(Oh, and according to this word counter, Tag-Along is 1,896 words long.  Just so that y’all – especially Kellyn – know that it meets the requirements for being between 1,000 and 1,999 words long.)

And now for the story!

(If I got anything wrong about the Great Depression, the 1930s in general, and/or Wyoming, I apologize.  The contest deadline doesn’t allow for tons of research.)


Wyoming – 1934

When I was nine years old, I was sure that my brother, Tom, was the most ornery human being on God’s green earth. There were only three years between us but once he hit twelve, he acted like we were as many decades apart.

Most of the time he didn’t do anything…and that was the problem. We used to play in the ravine, making mud pies and wading into the water when the summer heat caught us.

But now Tom ignored me most of the time, too busy with his friends.

I stayed clear of him after he called me a tag-along. I was playing House in Pa’s shed and Tom walked past with his friends.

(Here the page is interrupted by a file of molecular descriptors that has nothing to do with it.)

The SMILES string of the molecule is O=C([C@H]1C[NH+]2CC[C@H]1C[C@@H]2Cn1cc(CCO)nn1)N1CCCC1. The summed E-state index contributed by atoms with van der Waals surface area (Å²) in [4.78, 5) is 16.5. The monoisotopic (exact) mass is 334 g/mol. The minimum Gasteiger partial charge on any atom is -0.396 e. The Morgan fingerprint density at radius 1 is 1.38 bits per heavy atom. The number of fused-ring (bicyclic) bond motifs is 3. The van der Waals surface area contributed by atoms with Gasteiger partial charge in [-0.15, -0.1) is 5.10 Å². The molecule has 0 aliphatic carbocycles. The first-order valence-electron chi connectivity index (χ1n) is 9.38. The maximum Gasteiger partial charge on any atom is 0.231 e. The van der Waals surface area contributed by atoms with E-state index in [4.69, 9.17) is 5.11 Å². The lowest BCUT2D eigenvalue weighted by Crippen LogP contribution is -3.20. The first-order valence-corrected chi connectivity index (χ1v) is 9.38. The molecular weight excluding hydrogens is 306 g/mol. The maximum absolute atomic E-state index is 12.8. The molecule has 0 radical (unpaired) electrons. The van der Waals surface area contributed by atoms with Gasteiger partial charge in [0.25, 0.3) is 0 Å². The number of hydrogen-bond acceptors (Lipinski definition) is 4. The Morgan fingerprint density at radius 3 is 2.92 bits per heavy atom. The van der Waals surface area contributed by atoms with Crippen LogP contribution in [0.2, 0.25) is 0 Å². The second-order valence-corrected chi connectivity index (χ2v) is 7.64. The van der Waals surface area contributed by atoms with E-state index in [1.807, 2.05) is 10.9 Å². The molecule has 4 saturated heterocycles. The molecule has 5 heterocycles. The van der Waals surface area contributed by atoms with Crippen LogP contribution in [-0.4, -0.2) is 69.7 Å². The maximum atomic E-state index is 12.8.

“Is Dorothy around?” Arthur Mitchell asked.  I’d been sweet on him for about forever and I placed my hand on the shed’s door, ready to go out and maybe walk beside him when Tom’s reply flattened me.

“Naw. Tag-along’s probably playin’ with her dolls’.”

They laughed, but I was crushed. How dare they all laugh at me? Especially Arthur…

There was a suspicious prickling behind my eyes that threatened tears but I sniffed hard and forced them away. I didn’t want to show up for dinner with red eyes and have Tom ask a bunch of stupid questions.


Besides Tom’s new attitude, the other thing in my thoughts was the singing contest on the 24th. It was a Christmas Eve benefit to help families in our community hit hardest by the Depression.

At that time, I didn’t care about homeless families so much as the prize for the best girl singer at the benefit. The prize was a shiny ring with five – five! – tiny red rubies set around the band.

Looking back on that ring, I know that the gold was some kind of cheap, painted metal and the ‘rubies’ were really just glass. But when I was nine, it held all the allure of the diamond mines in my favorite book – A Little Princess.